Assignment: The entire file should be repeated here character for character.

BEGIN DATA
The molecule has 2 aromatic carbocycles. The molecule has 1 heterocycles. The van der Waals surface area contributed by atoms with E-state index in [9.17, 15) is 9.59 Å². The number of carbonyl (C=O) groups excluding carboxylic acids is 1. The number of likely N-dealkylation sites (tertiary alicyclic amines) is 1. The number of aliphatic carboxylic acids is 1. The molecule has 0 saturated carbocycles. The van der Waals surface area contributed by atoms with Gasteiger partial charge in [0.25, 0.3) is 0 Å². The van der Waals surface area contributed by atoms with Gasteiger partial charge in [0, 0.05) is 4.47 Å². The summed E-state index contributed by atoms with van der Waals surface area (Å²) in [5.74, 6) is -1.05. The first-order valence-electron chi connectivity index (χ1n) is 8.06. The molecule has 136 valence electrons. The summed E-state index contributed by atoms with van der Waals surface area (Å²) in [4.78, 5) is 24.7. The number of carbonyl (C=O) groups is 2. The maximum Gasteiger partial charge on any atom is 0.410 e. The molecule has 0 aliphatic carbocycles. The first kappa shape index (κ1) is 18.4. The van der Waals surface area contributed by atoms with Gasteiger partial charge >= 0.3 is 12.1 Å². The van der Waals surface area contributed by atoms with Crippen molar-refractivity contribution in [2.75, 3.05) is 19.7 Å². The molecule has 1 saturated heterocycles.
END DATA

The molecule has 2 aromatic carbocycles. The molecule has 1 heterocycles. The van der Waals surface area contributed by atoms with E-state index in [9.17, 15) is 9.59 Å². The number of carbonyl (C=O) groups excluding carboxylic acids is 1. The number of likely N-dealkylation sites (tertiary alicyclic amines) is 1. The number of aliphatic carboxylic acids is 1. The molecule has 0 saturated carbocycles. The van der Waals surface area contributed by atoms with Gasteiger partial charge in [0.25, 0.3) is 0 Å². The van der Waals surface area contributed by atoms with Gasteiger partial charge in [0, 0.05) is 4.47 Å². The summed E-state index contributed by atoms with van der Waals surface area (Å²) in [5.74, 6) is -1.05. The first-order valence-electron chi connectivity index (χ1n) is 8.06. The molecule has 136 valence electrons. The summed E-state index contributed by atoms with van der Waals surface area (Å²) in [4.78, 5) is 24.7. The number of carbonyl (C=O) groups is 2. The maximum Gasteiger partial charge on any atom is 0.410 e. The molecule has 0 aliphatic carbocycles. The first kappa shape index (κ1) is 18.4. The van der Waals surface area contributed by atoms with Gasteiger partial charge >= 0.3 is 12.1 Å². The van der Waals surface area contributed by atoms with Crippen molar-refractivity contribution in [2.75, 3.05) is 19.7 Å². The molecule has 1 saturated heterocycles.